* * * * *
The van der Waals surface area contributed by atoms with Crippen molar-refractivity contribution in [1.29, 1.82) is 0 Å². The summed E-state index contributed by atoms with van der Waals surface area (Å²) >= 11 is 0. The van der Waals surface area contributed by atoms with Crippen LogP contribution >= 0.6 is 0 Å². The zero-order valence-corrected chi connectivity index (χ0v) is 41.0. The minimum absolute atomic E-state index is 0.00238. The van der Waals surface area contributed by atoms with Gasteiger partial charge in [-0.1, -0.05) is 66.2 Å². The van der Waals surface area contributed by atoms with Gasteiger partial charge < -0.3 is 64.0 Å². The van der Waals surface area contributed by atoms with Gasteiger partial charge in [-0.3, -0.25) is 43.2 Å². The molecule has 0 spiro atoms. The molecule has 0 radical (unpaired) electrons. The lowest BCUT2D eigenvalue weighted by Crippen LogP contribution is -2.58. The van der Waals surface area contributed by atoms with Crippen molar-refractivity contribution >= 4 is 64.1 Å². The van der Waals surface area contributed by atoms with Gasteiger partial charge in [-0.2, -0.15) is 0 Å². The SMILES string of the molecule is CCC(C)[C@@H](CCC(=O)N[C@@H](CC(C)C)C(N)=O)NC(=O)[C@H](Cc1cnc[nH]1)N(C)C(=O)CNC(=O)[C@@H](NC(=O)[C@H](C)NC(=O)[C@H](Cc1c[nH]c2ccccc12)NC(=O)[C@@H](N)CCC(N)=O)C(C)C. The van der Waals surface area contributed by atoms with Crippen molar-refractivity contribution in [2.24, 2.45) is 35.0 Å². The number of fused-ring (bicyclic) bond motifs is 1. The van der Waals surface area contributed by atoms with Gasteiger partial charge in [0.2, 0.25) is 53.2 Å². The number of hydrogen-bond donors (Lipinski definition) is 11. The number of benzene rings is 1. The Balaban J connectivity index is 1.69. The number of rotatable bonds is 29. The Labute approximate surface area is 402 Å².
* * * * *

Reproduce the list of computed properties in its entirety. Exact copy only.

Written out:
The van der Waals surface area contributed by atoms with Crippen molar-refractivity contribution in [1.29, 1.82) is 0 Å². The summed E-state index contributed by atoms with van der Waals surface area (Å²) >= 11 is 0. The van der Waals surface area contributed by atoms with Crippen LogP contribution >= 0.6 is 0 Å². The zero-order valence-corrected chi connectivity index (χ0v) is 41.0. The minimum absolute atomic E-state index is 0.00238. The van der Waals surface area contributed by atoms with Gasteiger partial charge in [-0.1, -0.05) is 66.2 Å². The van der Waals surface area contributed by atoms with Gasteiger partial charge < -0.3 is 64.0 Å². The van der Waals surface area contributed by atoms with Gasteiger partial charge in [-0.3, -0.25) is 43.2 Å². The molecule has 0 spiro atoms. The molecule has 0 radical (unpaired) electrons. The lowest BCUT2D eigenvalue weighted by Crippen LogP contribution is -2.58. The van der Waals surface area contributed by atoms with Crippen molar-refractivity contribution >= 4 is 64.1 Å². The van der Waals surface area contributed by atoms with Gasteiger partial charge in [-0.2, -0.15) is 0 Å². The SMILES string of the molecule is CCC(C)[C@@H](CCC(=O)N[C@@H](CC(C)C)C(N)=O)NC(=O)[C@H](Cc1cnc[nH]1)N(C)C(=O)CNC(=O)[C@@H](NC(=O)[C@H](C)NC(=O)[C@H](Cc1c[nH]c2ccccc12)NC(=O)[C@@H](N)CCC(N)=O)C(C)C. The van der Waals surface area contributed by atoms with Crippen molar-refractivity contribution in [2.24, 2.45) is 35.0 Å². The number of fused-ring (bicyclic) bond motifs is 1. The van der Waals surface area contributed by atoms with Gasteiger partial charge in [0.2, 0.25) is 53.2 Å². The number of hydrogen-bond donors (Lipinski definition) is 11. The number of benzene rings is 1. The Balaban J connectivity index is 1.69. The number of rotatable bonds is 29. The Labute approximate surface area is 402 Å².